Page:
“Unfortunately for civilian workers, the same is not true. Most civilian worker contracts allow, in most cases, 12 sick leave days per year. Therefore, if they are battling through a 9/11 illness, they will exhaust their sick leave accruals rather quickly and then face financial difficulty. If civilian members were afforded unlimited sick leave, they then can take care of their health knowing that there will be no change in the family finances. Choosing between health and financial security should not be a choice anyone has to make, especially considering the circumstances.”

Just recently, Local 246 received a letter of agreement from OLR Commissioner Robert Linn stating, “This serves to confirm our mutual understanding regarding a WTC 9/11 line of duty injury/illness benefit. All Local 246, Service Employees International Union, AFL CIO members employed by the City and other covered organizations shall receive the benefit set forth in the October 23, 2018 letter agreement between the City of New York and DC 37, pursuant to all terms and conditions set forth therein.”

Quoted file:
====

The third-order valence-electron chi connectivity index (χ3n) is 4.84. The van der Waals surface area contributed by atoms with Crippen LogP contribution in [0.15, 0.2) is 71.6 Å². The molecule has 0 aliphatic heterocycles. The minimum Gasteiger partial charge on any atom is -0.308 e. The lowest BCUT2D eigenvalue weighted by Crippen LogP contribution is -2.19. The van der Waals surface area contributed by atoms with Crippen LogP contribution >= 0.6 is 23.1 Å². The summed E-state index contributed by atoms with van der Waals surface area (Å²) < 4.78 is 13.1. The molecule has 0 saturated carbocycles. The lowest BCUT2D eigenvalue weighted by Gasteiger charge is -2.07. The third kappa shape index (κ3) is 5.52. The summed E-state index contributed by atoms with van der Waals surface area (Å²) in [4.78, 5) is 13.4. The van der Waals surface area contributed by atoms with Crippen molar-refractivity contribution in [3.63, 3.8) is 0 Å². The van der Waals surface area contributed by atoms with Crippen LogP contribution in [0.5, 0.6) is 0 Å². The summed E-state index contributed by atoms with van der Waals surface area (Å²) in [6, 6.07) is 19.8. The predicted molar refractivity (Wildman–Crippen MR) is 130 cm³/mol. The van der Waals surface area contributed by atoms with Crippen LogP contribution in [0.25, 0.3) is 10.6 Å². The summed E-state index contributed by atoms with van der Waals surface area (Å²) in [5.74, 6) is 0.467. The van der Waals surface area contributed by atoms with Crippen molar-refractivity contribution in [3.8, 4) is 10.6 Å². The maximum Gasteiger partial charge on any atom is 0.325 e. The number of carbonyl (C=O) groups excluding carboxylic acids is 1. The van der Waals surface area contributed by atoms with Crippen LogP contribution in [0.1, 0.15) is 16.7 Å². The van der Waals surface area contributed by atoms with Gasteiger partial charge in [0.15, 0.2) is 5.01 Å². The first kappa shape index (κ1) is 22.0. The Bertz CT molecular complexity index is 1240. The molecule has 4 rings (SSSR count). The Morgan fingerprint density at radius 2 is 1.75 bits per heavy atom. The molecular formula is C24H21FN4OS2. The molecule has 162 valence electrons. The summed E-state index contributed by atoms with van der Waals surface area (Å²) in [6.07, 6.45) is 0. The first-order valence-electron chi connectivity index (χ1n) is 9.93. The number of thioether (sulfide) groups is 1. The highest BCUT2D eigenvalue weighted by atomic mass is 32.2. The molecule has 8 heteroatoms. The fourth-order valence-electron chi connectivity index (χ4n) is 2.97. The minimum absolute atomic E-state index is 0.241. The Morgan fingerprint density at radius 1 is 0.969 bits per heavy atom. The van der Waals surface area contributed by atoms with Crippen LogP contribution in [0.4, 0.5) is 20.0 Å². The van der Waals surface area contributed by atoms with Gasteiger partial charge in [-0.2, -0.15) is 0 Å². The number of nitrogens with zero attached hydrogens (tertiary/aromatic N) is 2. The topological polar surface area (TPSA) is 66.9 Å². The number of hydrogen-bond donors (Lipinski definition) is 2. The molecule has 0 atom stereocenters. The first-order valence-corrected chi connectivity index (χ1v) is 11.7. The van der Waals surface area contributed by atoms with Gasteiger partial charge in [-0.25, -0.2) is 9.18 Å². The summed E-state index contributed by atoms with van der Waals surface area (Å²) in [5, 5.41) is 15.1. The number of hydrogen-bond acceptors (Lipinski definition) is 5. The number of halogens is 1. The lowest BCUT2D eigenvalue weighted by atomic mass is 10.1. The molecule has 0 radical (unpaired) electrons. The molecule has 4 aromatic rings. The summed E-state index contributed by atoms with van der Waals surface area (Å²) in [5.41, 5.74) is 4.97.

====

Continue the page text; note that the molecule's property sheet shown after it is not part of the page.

Colangelo said that many City employees who were sickened by Ground Zero fumes have been forced to choose between retiring in order to deal with their health, or continue working as they battled terminal cancer. He said that now all union members and non-represented employees who meet the qualifications will receive the benefit.

“We hope this is a benefit that very few people have to take advantage of, but knowing that it is available should it become an issue is reassuring,” Colangelo said.

Last year, Gov. Cuomo signed a bill granting unlimited paid sick leave to state employees with a 9/11-related illness outside of New York City — but the City did not follow suit.

“We are happy that this has finally been resolved,” Colangelo said. “Even within our own union, we have had members pass away from 9/11-related illnesses. The events from that horrific day will be lingering for quite some time.”

© Copyright 2021 SEIU New York City Local 246. All rights reserved | Site designed and developed by RWD Group